Blue Button+ Implementation Guide

February 4, 2013 - Developer Preview | Help edit this site

Receiving Health Data Using Direct

This section describes the use of the Direct Project specification to receive health data securely from a data holder on behalf of a patient or their authorized representative. The ability to receive health data securely enables an ecosystem to be built on patient health data.

Receive Diagram

1. Using the Direct Protocol to Receive Data

Direct Project offers a specification for how existing standards can be used to securely transport health information over the Internet. Direct uses SMTP, S/MIME, and X.509 certificates to achieve security, privacy, data integrity, and authentication of sender and receiver sufficient to meet the data transport needs of health information exchange.

Your application will need to integrate with a component that can accept Direct messages and their payloads. This component is called a Security/Trust Agent (STA). A STA uses SMTP and S/MIME to ensure messages and their payload are delivered securely. A STA can be a component internal to your system, or hosted externally.

When an STA is hosted externally, it is usually by a Health Information Services Provider (HISP).

For Blue Button+, your Direct STA must be able to:

Your application must be able to:

Sample code: .NET Reference Implementation, and Java Reference Implementation.

Learn more: Direct Project’s Documentation Library and Direct Project’s Applicability Statement for Secure Health Transport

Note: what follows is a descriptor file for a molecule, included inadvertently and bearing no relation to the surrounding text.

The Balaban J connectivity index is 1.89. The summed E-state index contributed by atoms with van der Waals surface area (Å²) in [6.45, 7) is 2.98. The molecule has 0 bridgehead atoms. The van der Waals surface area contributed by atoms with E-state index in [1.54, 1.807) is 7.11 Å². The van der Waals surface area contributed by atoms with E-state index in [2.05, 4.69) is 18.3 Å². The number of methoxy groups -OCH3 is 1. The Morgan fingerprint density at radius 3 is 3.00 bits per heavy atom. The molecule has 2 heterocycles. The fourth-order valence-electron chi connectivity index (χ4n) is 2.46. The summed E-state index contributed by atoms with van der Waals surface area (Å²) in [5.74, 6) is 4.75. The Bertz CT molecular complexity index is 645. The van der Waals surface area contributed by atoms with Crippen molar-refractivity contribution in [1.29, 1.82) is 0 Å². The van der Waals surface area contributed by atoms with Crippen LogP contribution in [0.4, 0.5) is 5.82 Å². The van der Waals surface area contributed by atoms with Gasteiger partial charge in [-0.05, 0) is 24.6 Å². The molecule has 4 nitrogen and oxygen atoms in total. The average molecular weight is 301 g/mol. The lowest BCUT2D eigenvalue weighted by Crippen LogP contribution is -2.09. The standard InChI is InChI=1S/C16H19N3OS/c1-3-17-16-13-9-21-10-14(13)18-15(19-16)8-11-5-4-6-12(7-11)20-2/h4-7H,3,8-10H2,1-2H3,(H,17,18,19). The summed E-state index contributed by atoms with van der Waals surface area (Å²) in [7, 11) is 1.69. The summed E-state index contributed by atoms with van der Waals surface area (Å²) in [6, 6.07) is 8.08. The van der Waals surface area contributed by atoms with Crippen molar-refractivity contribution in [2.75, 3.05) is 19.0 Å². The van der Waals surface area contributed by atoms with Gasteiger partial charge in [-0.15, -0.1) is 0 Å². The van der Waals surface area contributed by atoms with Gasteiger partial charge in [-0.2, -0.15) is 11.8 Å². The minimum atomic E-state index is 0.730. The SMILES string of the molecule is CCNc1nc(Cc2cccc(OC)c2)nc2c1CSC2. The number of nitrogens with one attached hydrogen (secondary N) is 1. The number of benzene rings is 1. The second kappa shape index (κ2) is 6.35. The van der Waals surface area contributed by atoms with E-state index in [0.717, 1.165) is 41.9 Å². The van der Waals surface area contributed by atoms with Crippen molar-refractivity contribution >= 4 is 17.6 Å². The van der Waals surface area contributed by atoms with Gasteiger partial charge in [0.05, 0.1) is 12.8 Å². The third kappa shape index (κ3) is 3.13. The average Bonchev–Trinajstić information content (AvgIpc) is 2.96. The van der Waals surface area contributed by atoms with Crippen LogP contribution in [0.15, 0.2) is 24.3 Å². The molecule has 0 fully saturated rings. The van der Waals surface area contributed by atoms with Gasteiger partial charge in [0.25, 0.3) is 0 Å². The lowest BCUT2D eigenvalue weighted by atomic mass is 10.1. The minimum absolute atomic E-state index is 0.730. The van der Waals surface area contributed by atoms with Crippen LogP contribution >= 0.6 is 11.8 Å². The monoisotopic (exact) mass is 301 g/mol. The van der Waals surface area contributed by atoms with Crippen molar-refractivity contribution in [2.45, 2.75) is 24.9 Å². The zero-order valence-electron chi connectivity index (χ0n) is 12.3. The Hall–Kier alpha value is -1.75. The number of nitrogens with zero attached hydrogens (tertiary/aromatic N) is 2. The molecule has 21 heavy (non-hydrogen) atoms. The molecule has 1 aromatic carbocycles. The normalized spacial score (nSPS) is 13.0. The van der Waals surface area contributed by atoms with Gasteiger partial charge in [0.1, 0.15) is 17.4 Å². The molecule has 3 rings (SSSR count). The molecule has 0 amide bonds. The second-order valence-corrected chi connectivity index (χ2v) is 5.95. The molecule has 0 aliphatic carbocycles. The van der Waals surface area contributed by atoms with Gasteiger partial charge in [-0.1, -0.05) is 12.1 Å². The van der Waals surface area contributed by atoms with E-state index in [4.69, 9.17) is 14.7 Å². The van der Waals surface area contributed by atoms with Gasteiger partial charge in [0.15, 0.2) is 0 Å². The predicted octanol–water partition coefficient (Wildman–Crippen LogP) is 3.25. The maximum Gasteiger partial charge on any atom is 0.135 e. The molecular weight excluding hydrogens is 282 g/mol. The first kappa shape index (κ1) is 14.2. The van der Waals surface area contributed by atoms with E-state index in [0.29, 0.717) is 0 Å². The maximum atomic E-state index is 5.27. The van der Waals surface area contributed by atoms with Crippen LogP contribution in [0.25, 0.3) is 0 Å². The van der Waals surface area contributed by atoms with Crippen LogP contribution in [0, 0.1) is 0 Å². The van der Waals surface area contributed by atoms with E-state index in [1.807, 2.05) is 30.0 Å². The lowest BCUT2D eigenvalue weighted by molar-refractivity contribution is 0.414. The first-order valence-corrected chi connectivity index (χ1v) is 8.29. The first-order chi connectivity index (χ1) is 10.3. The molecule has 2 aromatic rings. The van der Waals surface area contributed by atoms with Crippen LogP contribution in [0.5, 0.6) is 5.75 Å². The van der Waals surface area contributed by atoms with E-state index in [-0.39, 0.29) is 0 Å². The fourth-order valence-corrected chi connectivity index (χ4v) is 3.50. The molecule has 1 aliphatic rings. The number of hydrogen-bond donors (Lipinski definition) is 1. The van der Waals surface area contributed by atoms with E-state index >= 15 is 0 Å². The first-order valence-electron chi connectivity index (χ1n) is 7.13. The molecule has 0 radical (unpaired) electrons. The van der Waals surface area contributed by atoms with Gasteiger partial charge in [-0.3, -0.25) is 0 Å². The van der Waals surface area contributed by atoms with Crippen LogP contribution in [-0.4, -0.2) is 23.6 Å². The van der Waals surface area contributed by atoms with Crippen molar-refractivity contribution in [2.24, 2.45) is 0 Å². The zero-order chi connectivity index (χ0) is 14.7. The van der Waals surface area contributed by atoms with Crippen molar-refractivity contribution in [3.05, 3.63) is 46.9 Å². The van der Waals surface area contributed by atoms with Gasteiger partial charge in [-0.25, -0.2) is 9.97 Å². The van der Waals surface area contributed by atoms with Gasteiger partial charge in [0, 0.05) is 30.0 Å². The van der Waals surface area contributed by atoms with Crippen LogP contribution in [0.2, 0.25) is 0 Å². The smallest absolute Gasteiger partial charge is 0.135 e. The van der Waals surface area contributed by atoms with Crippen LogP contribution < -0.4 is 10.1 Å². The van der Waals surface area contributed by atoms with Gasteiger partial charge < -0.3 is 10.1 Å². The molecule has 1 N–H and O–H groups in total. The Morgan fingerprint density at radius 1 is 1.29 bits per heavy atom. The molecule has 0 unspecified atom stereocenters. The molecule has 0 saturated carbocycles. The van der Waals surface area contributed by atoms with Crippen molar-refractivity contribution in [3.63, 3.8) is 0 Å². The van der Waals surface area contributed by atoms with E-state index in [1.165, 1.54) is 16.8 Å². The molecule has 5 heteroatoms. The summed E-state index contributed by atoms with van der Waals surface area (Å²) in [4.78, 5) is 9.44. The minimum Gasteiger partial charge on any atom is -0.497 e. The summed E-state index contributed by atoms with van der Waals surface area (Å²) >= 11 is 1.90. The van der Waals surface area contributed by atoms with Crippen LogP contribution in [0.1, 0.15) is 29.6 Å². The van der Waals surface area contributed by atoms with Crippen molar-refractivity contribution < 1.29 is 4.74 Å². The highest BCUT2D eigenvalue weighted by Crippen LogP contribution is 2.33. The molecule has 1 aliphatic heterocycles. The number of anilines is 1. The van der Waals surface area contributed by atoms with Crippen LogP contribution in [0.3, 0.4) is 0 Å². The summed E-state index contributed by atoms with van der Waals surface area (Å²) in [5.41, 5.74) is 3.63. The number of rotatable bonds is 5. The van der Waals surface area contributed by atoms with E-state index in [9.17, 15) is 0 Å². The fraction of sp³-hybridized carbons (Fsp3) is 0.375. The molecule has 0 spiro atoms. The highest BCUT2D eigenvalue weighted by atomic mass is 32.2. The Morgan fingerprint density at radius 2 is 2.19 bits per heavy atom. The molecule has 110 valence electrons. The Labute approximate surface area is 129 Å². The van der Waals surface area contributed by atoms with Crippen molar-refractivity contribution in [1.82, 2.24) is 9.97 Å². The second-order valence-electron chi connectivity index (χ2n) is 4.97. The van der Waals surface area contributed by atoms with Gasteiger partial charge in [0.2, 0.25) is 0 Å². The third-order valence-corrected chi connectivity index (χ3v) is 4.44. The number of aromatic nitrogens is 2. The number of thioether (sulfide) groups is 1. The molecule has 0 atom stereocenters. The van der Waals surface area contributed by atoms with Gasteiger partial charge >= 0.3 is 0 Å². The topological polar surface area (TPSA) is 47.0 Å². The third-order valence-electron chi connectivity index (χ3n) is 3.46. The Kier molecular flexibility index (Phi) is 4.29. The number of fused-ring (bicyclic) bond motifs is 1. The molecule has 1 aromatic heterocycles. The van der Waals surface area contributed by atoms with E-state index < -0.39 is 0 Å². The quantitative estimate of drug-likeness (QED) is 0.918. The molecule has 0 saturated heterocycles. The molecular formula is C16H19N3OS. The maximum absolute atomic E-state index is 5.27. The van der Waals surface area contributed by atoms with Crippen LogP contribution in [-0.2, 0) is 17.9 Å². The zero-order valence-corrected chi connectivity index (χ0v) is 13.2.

Detailed Flow Diagram

The following diagram depicts a successful transmission. See it full-size.

Direct Transmit Flow Diagram

2. Blue Button+ Format and Payload

Once your application has received the message and payload, it needs to process it. It needs to understand what files have been included. It also needs to handle cases in which it receives multiple updates from the same user, over a period of time.

As with all Direct messages, Blue Button+ messages that your application receives from the STA/HISP will be Internet-format Messages following RFC 5322 and Multipart MIME. Blue Button+ provides additional guidance on the contents of these messages to support a higher level of semantic exchange.

Blue Button+ messages will contain:

Anatomy of Request.txt

In addition to the friendly message in the body, you may receive a request.txt. This is a simple way, much like robots.txt works to provide some semi-structured context to machines.

Destination: [Direct Address]
Patient: [Patient Name]
Data-holder: [Data Holder Name]
Recurring: [Yes / No]

An example of what a request.txt would look like:

Destination: ellen.ross@somephr.org
Patient: Ellen Ross
Data-holder: Ashby Medical Center
Recurring: Yes

3. Frequency

For a given address, there is the likelihood that your application will receive multiple documents over a period of time. This will be especially so if the consumer sets up an “automated” transmission when ever their health data changes.

This is beneficial for your application, because it will be getting an up-to-date stream of data. However, your application may need to handle the merging of these transmissions. The means of this merge is up to you as the receiver and not part of Blue Button+ guidelines.

4. Blue Button+ Patient Trust Bundle

You need to submit the trust anchor for your application to the Blue Button+ Trust Bundle in order for a data holder participating in the Blue Button+ ecosystem to send messages to Direct addresses issued by your application. Follow these steps:

  1. Visit https://secure.bluebuttontrust.org
  2. Register your application
  3. Demonstrate that your application is secured via SSL/HTTPS
  4. Provide a link to the Model Privacy Notice on your website or in your application

Once your application’s trust anchor is in the system, it will take 24-48 hours for data holders to sync your certificate.